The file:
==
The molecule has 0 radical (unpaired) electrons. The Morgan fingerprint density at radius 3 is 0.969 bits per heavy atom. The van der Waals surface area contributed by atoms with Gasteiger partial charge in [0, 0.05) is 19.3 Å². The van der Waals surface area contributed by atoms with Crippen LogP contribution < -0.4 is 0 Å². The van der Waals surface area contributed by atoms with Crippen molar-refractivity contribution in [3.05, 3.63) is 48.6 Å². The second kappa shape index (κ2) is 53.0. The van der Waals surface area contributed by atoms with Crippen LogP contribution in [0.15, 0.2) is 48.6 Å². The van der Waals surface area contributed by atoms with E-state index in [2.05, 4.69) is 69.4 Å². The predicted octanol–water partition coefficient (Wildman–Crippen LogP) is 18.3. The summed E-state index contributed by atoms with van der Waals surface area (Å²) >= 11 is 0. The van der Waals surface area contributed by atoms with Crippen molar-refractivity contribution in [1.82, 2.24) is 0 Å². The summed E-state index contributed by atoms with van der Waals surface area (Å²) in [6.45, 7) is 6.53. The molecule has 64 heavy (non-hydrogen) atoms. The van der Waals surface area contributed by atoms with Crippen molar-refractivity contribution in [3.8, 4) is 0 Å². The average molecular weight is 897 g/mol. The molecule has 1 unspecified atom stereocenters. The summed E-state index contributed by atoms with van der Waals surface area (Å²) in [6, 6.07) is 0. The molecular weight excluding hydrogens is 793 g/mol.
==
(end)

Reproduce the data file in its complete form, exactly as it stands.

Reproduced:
The molecule has 0 radical (unpaired) electrons. The Morgan fingerprint density at radius 3 is 0.969 bits per heavy atom. The van der Waals surface area contributed by atoms with Gasteiger partial charge in [0, 0.05) is 19.3 Å². The van der Waals surface area contributed by atoms with Crippen LogP contribution < -0.4 is 0 Å². The van der Waals surface area contributed by atoms with Crippen molar-refractivity contribution in [3.05, 3.63) is 48.6 Å². The second kappa shape index (κ2) is 53.0. The van der Waals surface area contributed by atoms with Crippen LogP contribution in [0.15, 0.2) is 48.6 Å². The van der Waals surface area contributed by atoms with E-state index in [2.05, 4.69) is 69.4 Å². The predicted octanol–water partition coefficient (Wildman–Crippen LogP) is 18.3. The summed E-state index contributed by atoms with van der Waals surface area (Å²) >= 11 is 0. The van der Waals surface area contributed by atoms with Crippen molar-refractivity contribution in [1.82, 2.24) is 0 Å². The summed E-state index contributed by atoms with van der Waals surface area (Å²) in [6.45, 7) is 6.53. The molecule has 64 heavy (non-hydrogen) atoms. The van der Waals surface area contributed by atoms with Crippen molar-refractivity contribution in [3.8, 4) is 0 Å². The average molecular weight is 897 g/mol. The molecule has 1 unspecified atom stereocenters. The summed E-state index contributed by atoms with van der Waals surface area (Å²) in [6, 6.07) is 0. The molecular weight excluding hydrogens is 793 g/mol.